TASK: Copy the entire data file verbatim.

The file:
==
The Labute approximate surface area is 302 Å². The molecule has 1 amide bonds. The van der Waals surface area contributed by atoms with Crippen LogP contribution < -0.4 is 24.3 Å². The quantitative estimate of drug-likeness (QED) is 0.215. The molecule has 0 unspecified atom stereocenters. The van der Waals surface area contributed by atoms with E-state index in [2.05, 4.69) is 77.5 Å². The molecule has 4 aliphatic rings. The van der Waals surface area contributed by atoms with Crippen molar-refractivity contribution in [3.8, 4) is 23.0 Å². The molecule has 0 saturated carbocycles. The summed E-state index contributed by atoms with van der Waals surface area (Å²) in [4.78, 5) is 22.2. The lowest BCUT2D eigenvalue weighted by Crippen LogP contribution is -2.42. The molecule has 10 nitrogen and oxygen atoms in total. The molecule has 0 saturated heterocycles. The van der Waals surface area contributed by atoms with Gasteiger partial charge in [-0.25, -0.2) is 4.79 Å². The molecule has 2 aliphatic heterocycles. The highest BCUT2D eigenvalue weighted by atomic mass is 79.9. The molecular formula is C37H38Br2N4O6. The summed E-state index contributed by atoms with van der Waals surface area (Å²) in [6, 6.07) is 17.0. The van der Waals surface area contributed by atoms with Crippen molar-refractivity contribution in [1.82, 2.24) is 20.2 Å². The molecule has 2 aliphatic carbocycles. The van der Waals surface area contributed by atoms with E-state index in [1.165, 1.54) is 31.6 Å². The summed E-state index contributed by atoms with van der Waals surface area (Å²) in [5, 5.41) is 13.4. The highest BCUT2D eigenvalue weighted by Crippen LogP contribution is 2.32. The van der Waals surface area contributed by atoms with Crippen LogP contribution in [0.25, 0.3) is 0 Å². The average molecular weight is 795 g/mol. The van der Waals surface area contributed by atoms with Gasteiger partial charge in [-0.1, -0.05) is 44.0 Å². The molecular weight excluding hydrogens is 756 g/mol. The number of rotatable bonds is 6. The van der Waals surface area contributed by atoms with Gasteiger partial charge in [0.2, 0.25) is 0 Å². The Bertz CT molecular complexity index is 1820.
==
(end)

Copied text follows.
The Labute approximate surface area is 302 Å². The molecule has 1 amide bonds. The van der Waals surface area contributed by atoms with Crippen LogP contribution < -0.4 is 24.3 Å². The quantitative estimate of drug-likeness (QED) is 0.215. The molecule has 0 unspecified atom stereocenters. The van der Waals surface area contributed by atoms with E-state index in [2.05, 4.69) is 77.5 Å². The molecule has 4 aliphatic rings. The van der Waals surface area contributed by atoms with Crippen molar-refractivity contribution in [3.8, 4) is 23.0 Å². The molecule has 0 saturated carbocycles. The summed E-state index contributed by atoms with van der Waals surface area (Å²) in [4.78, 5) is 22.2. The lowest BCUT2D eigenvalue weighted by Crippen LogP contribution is -2.42. The molecule has 10 nitrogen and oxygen atoms in total. The molecule has 0 saturated heterocycles. The van der Waals surface area contributed by atoms with Gasteiger partial charge in [-0.25, -0.2) is 4.79 Å². The molecule has 2 aliphatic heterocycles. The highest BCUT2D eigenvalue weighted by atomic mass is 79.9. The molecular formula is C37H38Br2N4O6. The summed E-state index contributed by atoms with van der Waals surface area (Å²) in [6, 6.07) is 17.0. The van der Waals surface area contributed by atoms with Crippen molar-refractivity contribution in [1.82, 2.24) is 20.2 Å². The molecule has 2 aliphatic carbocycles. The van der Waals surface area contributed by atoms with E-state index in [1.165, 1.54) is 31.6 Å². The summed E-state index contributed by atoms with van der Waals surface area (Å²) in [5, 5.41) is 13.4. The highest BCUT2D eigenvalue weighted by Crippen LogP contribution is 2.32. The van der Waals surface area contributed by atoms with Crippen LogP contribution in [0.25, 0.3) is 0 Å². The average molecular weight is 795 g/mol. The van der Waals surface area contributed by atoms with Gasteiger partial charge in [-0.1, -0.05) is 44.0 Å². The molecular weight excluding hydrogens is 756 g/mol. The number of rotatable bonds is 6. The van der Waals surface area contributed by atoms with Gasteiger partial charge in [0.2, 0.25) is 0 Å². The Bertz CT molecular complexity index is 1820.